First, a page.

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MMWR Morb Mortal Wkly Rep. 2009 Oct 30;58(42):1175-9.

Perceived insufficient rest or sleep among adults - United States, 2008.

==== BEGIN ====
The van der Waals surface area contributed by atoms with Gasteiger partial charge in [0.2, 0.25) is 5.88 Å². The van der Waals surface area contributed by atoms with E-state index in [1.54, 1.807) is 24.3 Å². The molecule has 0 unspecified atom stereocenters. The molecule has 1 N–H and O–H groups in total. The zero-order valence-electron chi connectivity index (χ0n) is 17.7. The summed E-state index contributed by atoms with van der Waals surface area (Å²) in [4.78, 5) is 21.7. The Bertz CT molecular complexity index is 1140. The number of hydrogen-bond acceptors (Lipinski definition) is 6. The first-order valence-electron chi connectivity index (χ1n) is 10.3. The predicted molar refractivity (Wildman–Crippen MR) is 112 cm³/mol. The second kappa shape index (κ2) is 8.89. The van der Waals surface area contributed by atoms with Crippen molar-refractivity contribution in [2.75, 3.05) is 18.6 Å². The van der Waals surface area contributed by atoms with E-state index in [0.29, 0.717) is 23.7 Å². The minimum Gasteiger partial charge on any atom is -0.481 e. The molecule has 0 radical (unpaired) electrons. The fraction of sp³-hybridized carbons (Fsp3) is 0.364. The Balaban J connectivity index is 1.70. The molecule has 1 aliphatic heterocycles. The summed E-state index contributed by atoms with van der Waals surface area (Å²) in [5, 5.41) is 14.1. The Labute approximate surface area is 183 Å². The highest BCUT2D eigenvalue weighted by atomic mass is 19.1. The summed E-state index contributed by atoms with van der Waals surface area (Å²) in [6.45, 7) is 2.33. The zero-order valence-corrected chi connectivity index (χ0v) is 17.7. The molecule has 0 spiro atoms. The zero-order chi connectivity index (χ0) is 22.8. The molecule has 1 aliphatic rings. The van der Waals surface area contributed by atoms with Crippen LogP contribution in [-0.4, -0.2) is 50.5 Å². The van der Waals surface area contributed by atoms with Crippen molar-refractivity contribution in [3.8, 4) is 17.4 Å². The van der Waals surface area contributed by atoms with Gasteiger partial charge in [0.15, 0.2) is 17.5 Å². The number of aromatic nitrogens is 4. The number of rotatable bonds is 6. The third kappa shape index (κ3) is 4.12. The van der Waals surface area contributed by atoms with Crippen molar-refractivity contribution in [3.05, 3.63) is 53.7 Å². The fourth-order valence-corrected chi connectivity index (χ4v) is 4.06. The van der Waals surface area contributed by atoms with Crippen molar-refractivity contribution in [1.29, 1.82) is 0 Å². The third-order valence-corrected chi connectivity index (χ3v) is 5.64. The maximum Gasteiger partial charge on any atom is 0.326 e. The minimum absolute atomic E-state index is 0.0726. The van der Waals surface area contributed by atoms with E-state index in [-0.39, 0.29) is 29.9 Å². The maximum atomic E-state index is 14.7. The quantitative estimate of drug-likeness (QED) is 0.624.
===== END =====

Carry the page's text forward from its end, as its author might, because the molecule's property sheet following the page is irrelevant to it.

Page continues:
The importance of chronic sleep insufficiency is under-recognized as a public health problem, despite being associated with numerous physical and mental health problems, injury, loss of productivity, and mortality. Approximately 29% of U.S. adults report sleeping <7 hours per night and 50-70 million have chronic sleep and wakefulness disorders. A CDC analysis of 2006 data from the Behavioral Risk Factor Surveillance System (BRFSS) in four states showed that an estimated 10.1% of adults reported receiving insufficient rest or sleep on all days during the preceding 30 days. To examine the prevalence of insufficient rest or sleep in all states, CDC analyzed BRFSS data for all 50 states, the District of Columbia (DC), and three U.S. territories (Guam, Puerto Rico, and U.S. Virgin Islands) in 2008. This report summarizes the results, which showed that among 403,981 respondents, 30.7% reported no days of insufficient rest or sleep and 11.1% reported insufficient rest or sleep every day during the preceding 30 days. Females (12.4%) were more likely than males (9.9%) and non-Hispanic blacks (13.3%) were more likely than other racial/ethnic groups to report insufficient rest or sleep. State estimates of 30 days of insufficient rest or sleep ranged from 7.4% in North Dakota to 19.3% in West Virginia. Health-care providers should consider adding an assessment of chronic rest or sleep insufficiency to routine office visits so they can make needed interventions or referrals to sleep specialists.

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